What a day! Melbourne flounced around in a great huff, throwing out her skirts and crying, "Winter! Winter! I shall give you Winter!" The wind is not yet armed, it carries no knives, but is still more than eager to slip cold fingers beneath coats and scarves. It's what my Mum calls a 'wild and woolly' day. And so I sally forth! An excellent day for an expedition, a perfect day to be swallowed.
I'd never been to the Hopetoun Tea Rooms before. Odd, I know. I've lived here how long, walked past them how many times? There, I met Mrs Bishop and we hid from Melbourne's weather tantrum. A huge pot of loose leaf tea, a baked potato, and welsh rarebit. I didn't know what welsh rarebit was, and read it as rabbit. Mrs Bishop informed me that it was not rabbit, but something with cheese. And mustard. Which was good enough for me. It was indeed something with cheese, and mustard, and was just spectacular. I need to find a recipe similar to what they served, and then when Melbourne has finished her flouncing and plunged into Winter proper, have a slumber party, and force everyone to sit around in flannel pyjamas, and eat welsh rarebit.
The tea rooms are green, and deep, not large, but the colours are deep, and small enough to be quiet and snug.
We went halves in a Portuguese tart. Mrs Bishop assured me I wasn't the only one having trouble with my short story, which gave me some odd peace of mind. Makes me think that Gillian was onto something huge and hidden when she chose that theme.
I'd never been in the Nicholas Building before. Odd, I know. I've lived here how long, walked past it how many times? Mrs Bishop wanted to visit Collected Works, a specialist bookstore that was, alas, not open on Sundays. It got us to the first floor, though, and what a fascinating little floor. A button shop. There's more, and we explored the second floor. More buttons? The Tuxedo Cat, but actually the pigment bar, showing German comedy. A kimono store that was also not open on Sundays. Tiles on the walls. Different tiles. New tiles. Smooth wooden banister and wrought iron. An internal old-fashioned elevator. Up another floor? Why not? Things changed gradually. We found an odd well in the building, a court yard that was not a court yard, accessed by the windows, a square shaft to the sky, with internal windows looking down.
One floor had blocked windows, with what looked like books piled chaotically against the glass on three sides. No, not books. Boxes?
Each floor changed just a little. Lighter doors, different wood, different tiles, different light. The wiring was wild and free. Not all the lights worked. We found The Museum of Electrical Philosophy, which must have had a motion sensor, as it came to life as we approached and peered through the mail slot at a white white room.
We found a door, oh, a door I would love to open, but nothing behind it will exceed the expectations of my imagination.
The note card reads 'nest architects'. I assume these tiles belong to them too.
So many artist studios, workshops, concealed spaces for strange things. They marked their various territories as only creative types can.
We stood for some time outside this door, wondering what organisation or individual had claimed this space and what they used the space for, with a name like that? Not, as it turns out, the end of the world. Not directly, at any rate.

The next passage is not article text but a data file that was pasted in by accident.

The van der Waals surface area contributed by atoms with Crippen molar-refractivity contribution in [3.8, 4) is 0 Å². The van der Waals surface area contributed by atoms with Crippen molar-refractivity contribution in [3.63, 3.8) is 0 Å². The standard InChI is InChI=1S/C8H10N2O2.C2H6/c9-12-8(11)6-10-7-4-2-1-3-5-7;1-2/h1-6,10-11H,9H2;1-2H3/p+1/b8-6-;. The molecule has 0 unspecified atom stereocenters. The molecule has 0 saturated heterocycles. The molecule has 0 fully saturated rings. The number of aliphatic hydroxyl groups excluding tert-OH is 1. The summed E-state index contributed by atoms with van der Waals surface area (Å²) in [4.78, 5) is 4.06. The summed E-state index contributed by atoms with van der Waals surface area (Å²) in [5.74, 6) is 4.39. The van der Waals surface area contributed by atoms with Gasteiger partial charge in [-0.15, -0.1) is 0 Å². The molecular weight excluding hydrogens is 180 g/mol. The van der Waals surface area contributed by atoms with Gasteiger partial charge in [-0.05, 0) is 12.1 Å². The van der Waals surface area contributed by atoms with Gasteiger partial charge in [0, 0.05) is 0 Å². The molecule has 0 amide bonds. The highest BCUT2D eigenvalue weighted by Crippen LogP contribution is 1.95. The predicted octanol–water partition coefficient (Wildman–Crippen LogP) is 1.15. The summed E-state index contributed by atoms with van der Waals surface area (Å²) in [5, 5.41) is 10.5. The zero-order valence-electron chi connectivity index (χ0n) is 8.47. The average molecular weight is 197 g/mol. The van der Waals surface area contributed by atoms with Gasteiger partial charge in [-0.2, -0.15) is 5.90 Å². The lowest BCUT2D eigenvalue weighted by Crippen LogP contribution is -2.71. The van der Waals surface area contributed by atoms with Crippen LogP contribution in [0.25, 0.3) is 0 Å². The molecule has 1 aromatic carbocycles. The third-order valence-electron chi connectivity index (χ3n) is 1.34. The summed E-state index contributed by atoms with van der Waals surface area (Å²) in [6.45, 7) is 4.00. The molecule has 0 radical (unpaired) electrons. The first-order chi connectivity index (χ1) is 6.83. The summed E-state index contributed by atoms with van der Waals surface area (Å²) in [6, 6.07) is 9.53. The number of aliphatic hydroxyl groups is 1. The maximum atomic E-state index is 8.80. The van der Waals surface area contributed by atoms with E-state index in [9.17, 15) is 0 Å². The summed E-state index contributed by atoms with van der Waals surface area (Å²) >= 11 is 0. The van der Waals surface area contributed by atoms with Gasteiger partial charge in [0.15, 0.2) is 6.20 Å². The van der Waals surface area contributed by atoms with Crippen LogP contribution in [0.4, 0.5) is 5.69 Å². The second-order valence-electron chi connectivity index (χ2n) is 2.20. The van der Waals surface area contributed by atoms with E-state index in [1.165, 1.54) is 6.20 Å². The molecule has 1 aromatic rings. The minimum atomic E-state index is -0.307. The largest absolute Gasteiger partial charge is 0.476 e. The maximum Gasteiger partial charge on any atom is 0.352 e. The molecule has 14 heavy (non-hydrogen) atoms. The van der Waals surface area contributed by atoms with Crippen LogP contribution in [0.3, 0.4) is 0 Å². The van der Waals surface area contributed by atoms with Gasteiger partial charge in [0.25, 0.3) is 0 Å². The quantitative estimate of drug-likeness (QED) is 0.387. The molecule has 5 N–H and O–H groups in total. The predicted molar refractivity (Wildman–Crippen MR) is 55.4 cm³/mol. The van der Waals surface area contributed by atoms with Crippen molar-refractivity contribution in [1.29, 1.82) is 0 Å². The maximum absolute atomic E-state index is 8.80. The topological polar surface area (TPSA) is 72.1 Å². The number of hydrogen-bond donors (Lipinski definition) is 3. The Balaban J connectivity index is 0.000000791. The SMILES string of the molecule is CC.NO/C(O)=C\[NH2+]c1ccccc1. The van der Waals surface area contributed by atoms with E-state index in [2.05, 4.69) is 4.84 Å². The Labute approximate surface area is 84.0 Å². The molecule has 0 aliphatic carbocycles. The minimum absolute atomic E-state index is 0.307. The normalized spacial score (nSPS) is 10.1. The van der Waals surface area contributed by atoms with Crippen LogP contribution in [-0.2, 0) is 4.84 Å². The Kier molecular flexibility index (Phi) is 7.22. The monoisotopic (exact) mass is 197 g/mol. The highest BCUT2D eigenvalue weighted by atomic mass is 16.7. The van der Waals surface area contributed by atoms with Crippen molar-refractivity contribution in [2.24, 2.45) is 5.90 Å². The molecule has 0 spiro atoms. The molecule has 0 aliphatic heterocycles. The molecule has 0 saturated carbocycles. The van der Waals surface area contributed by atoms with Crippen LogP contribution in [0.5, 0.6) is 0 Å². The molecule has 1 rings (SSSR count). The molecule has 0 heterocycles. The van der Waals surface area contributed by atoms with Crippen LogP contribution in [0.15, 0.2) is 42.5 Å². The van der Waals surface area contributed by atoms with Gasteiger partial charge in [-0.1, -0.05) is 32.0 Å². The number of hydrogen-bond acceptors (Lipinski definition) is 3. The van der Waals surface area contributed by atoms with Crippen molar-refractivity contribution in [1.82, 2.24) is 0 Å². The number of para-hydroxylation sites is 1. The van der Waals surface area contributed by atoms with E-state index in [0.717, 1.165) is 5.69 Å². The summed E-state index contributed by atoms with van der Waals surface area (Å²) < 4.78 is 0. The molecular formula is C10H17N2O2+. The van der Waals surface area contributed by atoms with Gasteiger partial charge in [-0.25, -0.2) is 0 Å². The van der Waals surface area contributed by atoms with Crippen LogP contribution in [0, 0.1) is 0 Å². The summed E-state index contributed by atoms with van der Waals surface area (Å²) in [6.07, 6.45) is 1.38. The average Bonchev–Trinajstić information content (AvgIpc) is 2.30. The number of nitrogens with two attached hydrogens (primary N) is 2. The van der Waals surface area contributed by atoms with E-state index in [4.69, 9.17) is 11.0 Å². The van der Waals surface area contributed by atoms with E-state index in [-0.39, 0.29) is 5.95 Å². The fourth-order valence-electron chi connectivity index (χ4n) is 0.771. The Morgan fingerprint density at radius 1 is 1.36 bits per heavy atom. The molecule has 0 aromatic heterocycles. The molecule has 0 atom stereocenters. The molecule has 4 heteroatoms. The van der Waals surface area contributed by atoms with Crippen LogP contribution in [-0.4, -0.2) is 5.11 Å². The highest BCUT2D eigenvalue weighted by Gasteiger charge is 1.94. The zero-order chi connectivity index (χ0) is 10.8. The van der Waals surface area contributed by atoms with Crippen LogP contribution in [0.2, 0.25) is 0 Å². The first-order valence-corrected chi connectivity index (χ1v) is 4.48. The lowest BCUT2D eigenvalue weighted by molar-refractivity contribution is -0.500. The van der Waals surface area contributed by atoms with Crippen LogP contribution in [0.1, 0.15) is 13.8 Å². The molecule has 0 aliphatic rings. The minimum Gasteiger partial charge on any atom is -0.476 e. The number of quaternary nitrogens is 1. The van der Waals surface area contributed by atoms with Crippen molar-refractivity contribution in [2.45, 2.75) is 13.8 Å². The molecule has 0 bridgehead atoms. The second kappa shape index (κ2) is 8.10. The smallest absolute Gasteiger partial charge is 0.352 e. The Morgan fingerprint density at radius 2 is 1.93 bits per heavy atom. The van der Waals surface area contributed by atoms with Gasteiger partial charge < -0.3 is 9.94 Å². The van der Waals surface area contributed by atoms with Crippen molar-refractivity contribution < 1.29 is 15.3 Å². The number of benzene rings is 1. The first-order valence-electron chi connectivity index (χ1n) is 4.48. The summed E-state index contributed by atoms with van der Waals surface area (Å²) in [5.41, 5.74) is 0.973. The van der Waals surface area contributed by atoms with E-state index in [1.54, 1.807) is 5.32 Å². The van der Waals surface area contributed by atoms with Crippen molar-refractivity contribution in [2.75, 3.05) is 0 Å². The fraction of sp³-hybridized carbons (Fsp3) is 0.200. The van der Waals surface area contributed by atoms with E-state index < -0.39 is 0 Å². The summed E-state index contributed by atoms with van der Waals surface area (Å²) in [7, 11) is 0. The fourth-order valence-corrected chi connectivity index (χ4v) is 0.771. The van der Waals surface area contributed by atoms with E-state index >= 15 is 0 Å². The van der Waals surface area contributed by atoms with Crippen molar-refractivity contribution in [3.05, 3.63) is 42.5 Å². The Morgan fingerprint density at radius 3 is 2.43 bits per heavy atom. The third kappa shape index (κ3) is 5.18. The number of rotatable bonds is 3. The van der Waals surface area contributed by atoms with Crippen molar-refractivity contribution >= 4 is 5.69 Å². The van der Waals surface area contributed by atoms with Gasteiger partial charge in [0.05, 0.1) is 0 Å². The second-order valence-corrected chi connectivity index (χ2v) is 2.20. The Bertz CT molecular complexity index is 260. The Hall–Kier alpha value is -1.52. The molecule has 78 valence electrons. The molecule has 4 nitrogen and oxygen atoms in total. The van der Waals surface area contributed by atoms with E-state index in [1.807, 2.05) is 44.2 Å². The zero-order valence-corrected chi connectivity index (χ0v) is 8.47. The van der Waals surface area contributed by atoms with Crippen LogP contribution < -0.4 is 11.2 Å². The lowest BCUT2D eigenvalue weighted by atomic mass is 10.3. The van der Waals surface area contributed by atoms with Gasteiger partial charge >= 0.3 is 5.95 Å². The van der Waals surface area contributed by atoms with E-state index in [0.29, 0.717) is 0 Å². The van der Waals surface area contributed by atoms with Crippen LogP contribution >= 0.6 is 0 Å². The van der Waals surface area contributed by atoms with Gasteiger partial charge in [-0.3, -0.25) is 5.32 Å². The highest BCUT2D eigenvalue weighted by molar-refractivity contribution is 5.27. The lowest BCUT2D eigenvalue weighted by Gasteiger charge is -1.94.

Milliner, costumer designer, carpenter, graphic designer, painter, creator creator creator.
I went to the toilet in the gents. Ladies was nowhere to be seen.
We reached the floor on which the windows blocked by boxes. We found a door with a damaged mail slot. We looked inside.
This is where shoes come to die.
Boxes emptied and throw in lazy piles up against the windows and walls, the shoes in great piles on the floor, having lost their partners and just lying there. The smell of old shoes, old shoes that have never been worn, a strange unsettling smell. Some shelves, showing an effort at display, but still a mess, a garbage dump, a shoe grave yard.
And we fled.
I must return. With my big camera and tripod. The building is a wonderful alternate dimension. I want to catch the wear and tear and dust.
I'd never been to the Ian Potter Gallery, a different sort of art in a different sort of dimension. Odd, I know. How long have I lived here, how often have I walked past it? The Kirra Galleries sucked us in and bedazzled us with glass. So much beautiful amazing glass. I did not spend all my time staring at a wooden fish, nor did I spend any time talking myself out of a $100 wooden fish, no, not at all.
I'm not sure how to engage with the art gallery. The Indigenous section gave both of us some pause, as not all pieces were listed with explanations, and given the nature of indigenous art, that it is usually so laden with story and symbol, this seemed an inexplicable oversight.
Perhaps, though, the fault is partly with my own perceptions. I come to exhibitions from a museum point of view - to learn. Art, being art, does things differently.
I was particularly taken with the Shared Sky exhibition on the second floor. There was a piece there by Albrecht Dürer, whose work I'm quite fond of, which featured a great rendering of (what I think is) Cetus the whale. Cetus featured on another star map nearby, and neither of them depicted a whale. Cetus is somewhat more awesome than a whale, and whales are pretty damn awesome.
After outwitting the public transport system, I bid Mrs Bishop adieu, and took myself out of the city, got off a station early, and had Melbourne flounce around at my back as I walked home.